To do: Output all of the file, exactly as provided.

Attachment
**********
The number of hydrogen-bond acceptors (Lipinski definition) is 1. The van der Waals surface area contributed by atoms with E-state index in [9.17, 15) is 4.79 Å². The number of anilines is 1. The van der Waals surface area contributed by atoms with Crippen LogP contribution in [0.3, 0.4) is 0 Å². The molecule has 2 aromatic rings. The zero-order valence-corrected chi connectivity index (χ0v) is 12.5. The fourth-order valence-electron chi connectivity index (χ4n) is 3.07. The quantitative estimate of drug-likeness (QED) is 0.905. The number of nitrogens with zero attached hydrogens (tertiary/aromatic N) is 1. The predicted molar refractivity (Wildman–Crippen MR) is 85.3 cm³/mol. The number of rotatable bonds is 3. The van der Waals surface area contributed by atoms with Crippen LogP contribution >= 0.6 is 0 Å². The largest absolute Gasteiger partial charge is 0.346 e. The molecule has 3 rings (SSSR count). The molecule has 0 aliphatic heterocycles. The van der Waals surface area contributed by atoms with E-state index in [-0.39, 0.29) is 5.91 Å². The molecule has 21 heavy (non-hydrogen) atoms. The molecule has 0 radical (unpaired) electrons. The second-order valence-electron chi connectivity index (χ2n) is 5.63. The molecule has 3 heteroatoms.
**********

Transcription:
The number of hydrogen-bond acceptors (Lipinski definition) is 1. The van der Waals surface area contributed by atoms with E-state index in [9.17, 15) is 4.79 Å². The number of anilines is 1. The van der Waals surface area contributed by atoms with Crippen LogP contribution in [0.3, 0.4) is 0 Å². The molecule has 2 aromatic rings. The zero-order valence-corrected chi connectivity index (χ0v) is 12.5. The fourth-order valence-electron chi connectivity index (χ4n) is 3.07. The quantitative estimate of drug-likeness (QED) is 0.905. The number of nitrogens with zero attached hydrogens (tertiary/aromatic N) is 1. The predicted molar refractivity (Wildman–Crippen MR) is 85.3 cm³/mol. The number of rotatable bonds is 3. The van der Waals surface area contributed by atoms with Crippen LogP contribution >= 0.6 is 0 Å². The largest absolute Gasteiger partial charge is 0.346 e. The molecule has 3 rings (SSSR count). The molecule has 0 aliphatic heterocycles. The van der Waals surface area contributed by atoms with E-state index in [-0.39, 0.29) is 5.91 Å². The molecule has 21 heavy (non-hydrogen) atoms. The molecule has 0 radical (unpaired) electrons. The second-order valence-electron chi connectivity index (χ2n) is 5.63. The molecule has 3 heteroatoms.